Supermicro SYS-510P-WTR Internal Overview
Inside the system, we are going to work from the front to the rear.
First, we see the storage backplane that enables SATA/ SAS as well as NVMe storage. Our system is a cost-optimized SATA-only system.
The NVMe cables add cost so those are optional but one can see the open ports for them here. Upgrading this system to NVMe is a configurable option but can also be done later in under two minutes. Here are the most likely SlimSAS ports one would use for that NVMe cabling on the other side of the fan partition.
Next, we get five internal fans. There is also an optional sixth fan in the system for those that need extra cooling due to the add-in card configurations.
These fans cool the next feature we are going to look at which is the CPU. Here, we have a 3rd generation Intel Xeon Scalable Ice Lake generation socket. You can see our Installing a 3rd Generation Intel Xeon Scalable LGA4189 CPU and Cooler guide for more on the socket, as well as our main Ice Lake launch coverage.
Since we get many questions around the SKU stack, we have a video explaining the basics of the various Platinum, Gold, Silver, letter options, and the less obvious distinctions.
Around the CPU socket, we get a total of eight DIMM slots. These can accept up to DDR4-3200 so long as the CPU supports it (see our 3rd Gen Intel Xeon Scalable Ice Lake SKU List and Value Analysis piece for more on that.)
One can also add up to four DDR4 DIMMs alongside four Optane PMem 200 modules. We have more on how Optane modules work, since much of the documentation is not clear on that, here.
With this platform, the fact that we only have eight DIMM slots is important. Technically, an Ice Lake Xeon can handle up to 16 DIMMs. In this platform, the WTR motherboard is a WIO motherboard and so it must be thinner than the chassis dimensions to leave room for power supplies and PCIe expansion on either side.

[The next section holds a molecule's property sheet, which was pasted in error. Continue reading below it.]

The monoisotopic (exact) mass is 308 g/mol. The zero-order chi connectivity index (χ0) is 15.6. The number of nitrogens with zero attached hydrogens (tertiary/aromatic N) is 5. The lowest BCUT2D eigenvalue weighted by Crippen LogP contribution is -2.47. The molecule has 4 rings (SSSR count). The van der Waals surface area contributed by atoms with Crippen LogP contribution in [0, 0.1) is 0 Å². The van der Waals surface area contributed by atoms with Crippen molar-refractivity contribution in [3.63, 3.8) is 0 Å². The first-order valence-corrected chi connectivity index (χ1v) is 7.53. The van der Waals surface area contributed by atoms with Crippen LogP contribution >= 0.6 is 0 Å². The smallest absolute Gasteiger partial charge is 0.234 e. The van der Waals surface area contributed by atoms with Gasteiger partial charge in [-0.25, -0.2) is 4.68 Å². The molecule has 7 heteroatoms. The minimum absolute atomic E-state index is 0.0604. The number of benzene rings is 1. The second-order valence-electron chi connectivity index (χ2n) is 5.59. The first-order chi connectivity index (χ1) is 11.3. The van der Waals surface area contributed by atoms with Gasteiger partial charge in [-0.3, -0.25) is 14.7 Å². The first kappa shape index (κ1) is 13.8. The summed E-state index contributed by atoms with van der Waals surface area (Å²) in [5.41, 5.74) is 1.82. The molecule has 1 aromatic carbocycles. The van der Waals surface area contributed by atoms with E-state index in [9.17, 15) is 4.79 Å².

In the external overview, we looked at the PCIe slots and how having three in this chassis is a differentiator. Here we can see how that was accomplished with the motherboard staying slim. As a result, the entire expansion slot area has from the top of the chassis to the bottom without a motherboard PCB below. This is what allows the dual expansion slots in a WIO form factor.
Behind the CPU and memory, we get the Intel C621A Lewisburg Refresh PCH. There is also a heatsink for the X550 10GbE controller.
For internal storage, we get dual SATA DOM slots that can provide power to the SATA DOM. We also get a single M.2 slot that can be either PCIe Gen3 x4 or SATA. There is even an internal USB 3 Type-A header.
Overall, one can see some of the trade-offs made here to pack a maximum amount of functionality into such a small chassis. For those who prefer dual-socket systems, Supermicro has other options for those markets. Still, the single-socket platform is quite unique.
Next, we are going to check out the block diagram as well as the management before moving on with our review.